Around 25 million aging Americans have to rely on the help of others, as well as devices like canes, raised toilets and/or shower seats so as to perform their daily duties and necessities. The study’s goal was to document the ways seniors adapt to their ever-changing physical abilities.
However, a rather big number of seniors don’t get these aids. Almost 60% of seniors that have impaired mobility have said that they usually stay at home, instead of going out of the house and do some activity. Out of those 60%, 25% have reported that they stay in their bed for most of the time. For seniors that have a more difficult time putting on a shirt or pulling on underwear or pants, 20% of them have reported that they don’t get dressed at all. Out of all seniors that need assistance with going to the toilet, 27.9% reported that they have had an accident or soiled themselves at some point.
The study was done by researchers from the Johns Hopkins University, and it focused on the response of seniors to changes in physical functions, which is a topic that hasn’t received the attention it deserves. The results revealed that around one third of seniors that live in communities (almost 13 million seniors) have a greater need of help with day-to-day activities like bathing, getting dressed, eating, going to the toilet, getting in and out of bed, or simply walk around the house. The second third have fewer needs, and the last third go about their lives with little to no difficulties.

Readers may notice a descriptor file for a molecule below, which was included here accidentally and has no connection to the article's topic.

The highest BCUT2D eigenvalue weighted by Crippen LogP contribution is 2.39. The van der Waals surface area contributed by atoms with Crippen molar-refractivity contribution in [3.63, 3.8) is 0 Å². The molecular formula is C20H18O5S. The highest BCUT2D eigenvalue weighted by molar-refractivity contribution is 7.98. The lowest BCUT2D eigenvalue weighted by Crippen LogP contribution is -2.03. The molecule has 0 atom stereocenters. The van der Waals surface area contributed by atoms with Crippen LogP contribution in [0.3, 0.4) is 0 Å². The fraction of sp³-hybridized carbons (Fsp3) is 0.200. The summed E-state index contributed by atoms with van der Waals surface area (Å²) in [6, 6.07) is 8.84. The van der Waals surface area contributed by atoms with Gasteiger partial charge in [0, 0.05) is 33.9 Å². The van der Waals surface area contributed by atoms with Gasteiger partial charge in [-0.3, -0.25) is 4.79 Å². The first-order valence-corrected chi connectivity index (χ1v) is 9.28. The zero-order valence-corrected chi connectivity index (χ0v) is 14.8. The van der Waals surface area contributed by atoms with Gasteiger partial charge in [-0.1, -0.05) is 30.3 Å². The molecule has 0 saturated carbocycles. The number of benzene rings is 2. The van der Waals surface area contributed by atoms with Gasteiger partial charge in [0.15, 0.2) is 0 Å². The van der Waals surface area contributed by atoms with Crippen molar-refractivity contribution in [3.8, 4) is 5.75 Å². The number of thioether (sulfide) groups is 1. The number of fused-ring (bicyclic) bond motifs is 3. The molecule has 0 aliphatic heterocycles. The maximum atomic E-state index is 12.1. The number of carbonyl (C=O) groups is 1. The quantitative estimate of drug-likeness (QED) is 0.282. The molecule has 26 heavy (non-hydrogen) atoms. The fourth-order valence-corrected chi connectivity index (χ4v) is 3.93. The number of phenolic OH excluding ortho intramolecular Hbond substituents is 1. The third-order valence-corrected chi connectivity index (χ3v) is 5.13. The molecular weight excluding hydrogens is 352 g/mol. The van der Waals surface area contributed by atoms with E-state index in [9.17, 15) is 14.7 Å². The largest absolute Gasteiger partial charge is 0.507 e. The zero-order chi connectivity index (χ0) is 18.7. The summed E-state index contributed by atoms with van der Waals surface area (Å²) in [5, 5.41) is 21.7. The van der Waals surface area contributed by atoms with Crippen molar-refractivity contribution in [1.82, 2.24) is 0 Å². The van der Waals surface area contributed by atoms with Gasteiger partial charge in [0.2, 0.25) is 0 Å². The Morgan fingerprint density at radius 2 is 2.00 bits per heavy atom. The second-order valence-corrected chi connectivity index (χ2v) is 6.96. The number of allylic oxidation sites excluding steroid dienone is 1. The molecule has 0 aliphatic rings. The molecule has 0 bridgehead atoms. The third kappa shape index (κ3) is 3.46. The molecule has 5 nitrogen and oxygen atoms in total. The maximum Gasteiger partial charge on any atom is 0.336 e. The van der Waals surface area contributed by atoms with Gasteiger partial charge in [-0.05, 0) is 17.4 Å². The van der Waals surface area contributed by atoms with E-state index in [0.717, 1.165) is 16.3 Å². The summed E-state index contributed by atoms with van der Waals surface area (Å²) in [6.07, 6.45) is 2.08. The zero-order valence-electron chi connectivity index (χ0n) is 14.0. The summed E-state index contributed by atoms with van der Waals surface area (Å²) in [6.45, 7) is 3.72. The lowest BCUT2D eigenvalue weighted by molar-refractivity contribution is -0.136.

This report can serve as a reminder for seniors and their families, allowing them to plan ahead to accommodate their loved ones’ future needs.
“The reality is that most of us, as we age, will require help at one point or another,” said Dr. Bruce Chernof, president of the SCAN Foundation and chair of the 2013 federal Commission on Long-Term Care. In regards to Medicare’s failure to cover the long-term services and supports that allow seniors to age in place, Dr. Chernof said, “We need to lean in much harder if we want to help seniors thrive at home as long as possible.” (KHN’s coverage of aging and long-term care issues is supported in part by the SCAN Foundation.)
Older reports have touched on the need for paid and/or unpaid help in the senior population, as well as the number of seniors whose needs are not satisfied. To be more precise, in 2017, the same team of researchers at Johns Hopkins came to the conclusion that 42$ of seniors that have probable dementia or facing difficulties with day-to-day activities don’t get help from families, friends, or paid caregivers, which is a substantial amount. Out of all seniors that have at least three chronic conditions and bigger needs, 21% didn’t get any kind of help.
However, personal care isn’t everything that seniors need in order to stay at home when they start to lose their fitness and physical capabilities. Other forms of help these seniors can get include devices and home modifications.
Before this study was performed, it wasn’t known how many seniors that use “assistive devices” such as canes, walkers, wheelchairs and scooters for people with physical impairment; shower seats, tub seats and grab bars to help with bathing; button hooks, reachers, grabbers and specially designed clothes for people who have difficulty dressing; special utensils designed to make eating easier; and raised toilets or toilet seats, portable commodes and disposable pads or undergarments for individuals with toileting issues.
Judith Kasper, a co-author of the study and professor at Johns Hopkins’ Bloomberg School of Public Health said, “What we haven’t known before is the extent of adjustments that older adults make to manage daily activities.”